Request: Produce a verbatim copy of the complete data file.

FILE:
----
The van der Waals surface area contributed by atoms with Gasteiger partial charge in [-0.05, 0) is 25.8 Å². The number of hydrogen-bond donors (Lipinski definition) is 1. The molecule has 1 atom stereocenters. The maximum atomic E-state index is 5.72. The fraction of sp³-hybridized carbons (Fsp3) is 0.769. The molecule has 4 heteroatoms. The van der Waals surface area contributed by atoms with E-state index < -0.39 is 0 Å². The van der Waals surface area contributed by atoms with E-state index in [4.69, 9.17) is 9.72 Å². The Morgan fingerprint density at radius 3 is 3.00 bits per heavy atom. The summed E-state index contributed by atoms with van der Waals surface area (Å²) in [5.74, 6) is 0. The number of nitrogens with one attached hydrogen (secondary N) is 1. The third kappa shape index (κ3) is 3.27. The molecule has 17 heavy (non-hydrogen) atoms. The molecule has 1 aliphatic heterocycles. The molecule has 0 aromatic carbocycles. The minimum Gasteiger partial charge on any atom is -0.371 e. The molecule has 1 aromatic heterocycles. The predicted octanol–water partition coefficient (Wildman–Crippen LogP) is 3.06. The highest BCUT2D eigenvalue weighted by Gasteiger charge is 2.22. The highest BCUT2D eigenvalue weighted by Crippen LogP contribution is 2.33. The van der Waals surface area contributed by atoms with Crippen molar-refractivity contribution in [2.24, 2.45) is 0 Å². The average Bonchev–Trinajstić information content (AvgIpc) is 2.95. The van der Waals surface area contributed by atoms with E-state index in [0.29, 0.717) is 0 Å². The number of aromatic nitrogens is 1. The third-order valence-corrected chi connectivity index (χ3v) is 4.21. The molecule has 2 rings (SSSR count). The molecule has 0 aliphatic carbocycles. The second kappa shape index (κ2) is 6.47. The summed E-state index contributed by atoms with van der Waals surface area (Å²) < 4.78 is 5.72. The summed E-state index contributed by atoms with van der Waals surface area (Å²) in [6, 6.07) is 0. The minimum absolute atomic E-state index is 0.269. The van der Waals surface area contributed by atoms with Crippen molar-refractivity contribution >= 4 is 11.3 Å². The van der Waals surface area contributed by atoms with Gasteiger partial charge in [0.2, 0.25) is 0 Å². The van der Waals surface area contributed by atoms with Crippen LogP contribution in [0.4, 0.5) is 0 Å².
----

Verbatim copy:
The van der Waals surface area contributed by atoms with Gasteiger partial charge in [-0.05, 0) is 25.8 Å². The number of hydrogen-bond donors (Lipinski definition) is 1. The molecule has 1 atom stereocenters. The maximum atomic E-state index is 5.72. The fraction of sp³-hybridized carbons (Fsp3) is 0.769. The molecule has 4 heteroatoms. The van der Waals surface area contributed by atoms with E-state index < -0.39 is 0 Å². The van der Waals surface area contributed by atoms with E-state index in [4.69, 9.17) is 9.72 Å². The Morgan fingerprint density at radius 3 is 3.00 bits per heavy atom. The summed E-state index contributed by atoms with van der Waals surface area (Å²) in [5.74, 6) is 0. The number of nitrogens with one attached hydrogen (secondary N) is 1. The third kappa shape index (κ3) is 3.27. The molecule has 17 heavy (non-hydrogen) atoms. The molecule has 1 aliphatic heterocycles. The molecule has 0 aromatic carbocycles. The minimum Gasteiger partial charge on any atom is -0.371 e. The molecule has 1 aromatic heterocycles. The predicted octanol–water partition coefficient (Wildman–Crippen LogP) is 3.06. The highest BCUT2D eigenvalue weighted by Gasteiger charge is 2.22. The highest BCUT2D eigenvalue weighted by Crippen LogP contribution is 2.33. The van der Waals surface area contributed by atoms with Crippen molar-refractivity contribution in [2.24, 2.45) is 0 Å². The average Bonchev–Trinajstić information content (AvgIpc) is 2.95. The van der Waals surface area contributed by atoms with E-state index in [0.29, 0.717) is 0 Å². The number of aromatic nitrogens is 1. The third-order valence-corrected chi connectivity index (χ3v) is 4.21. The molecule has 2 rings (SSSR count). The molecule has 0 aliphatic carbocycles. The second kappa shape index (κ2) is 6.47. The summed E-state index contributed by atoms with van der Waals surface area (Å²) < 4.78 is 5.72. The summed E-state index contributed by atoms with van der Waals surface area (Å²) in [6, 6.07) is 0. The minimum absolute atomic E-state index is 0.269. The van der Waals surface area contributed by atoms with Crippen molar-refractivity contribution >= 4 is 11.3 Å². The van der Waals surface area contributed by atoms with Gasteiger partial charge in [0.2, 0.25) is 0 Å². The van der Waals surface area contributed by atoms with Crippen LogP contribution in [0.4, 0.5) is 0 Å².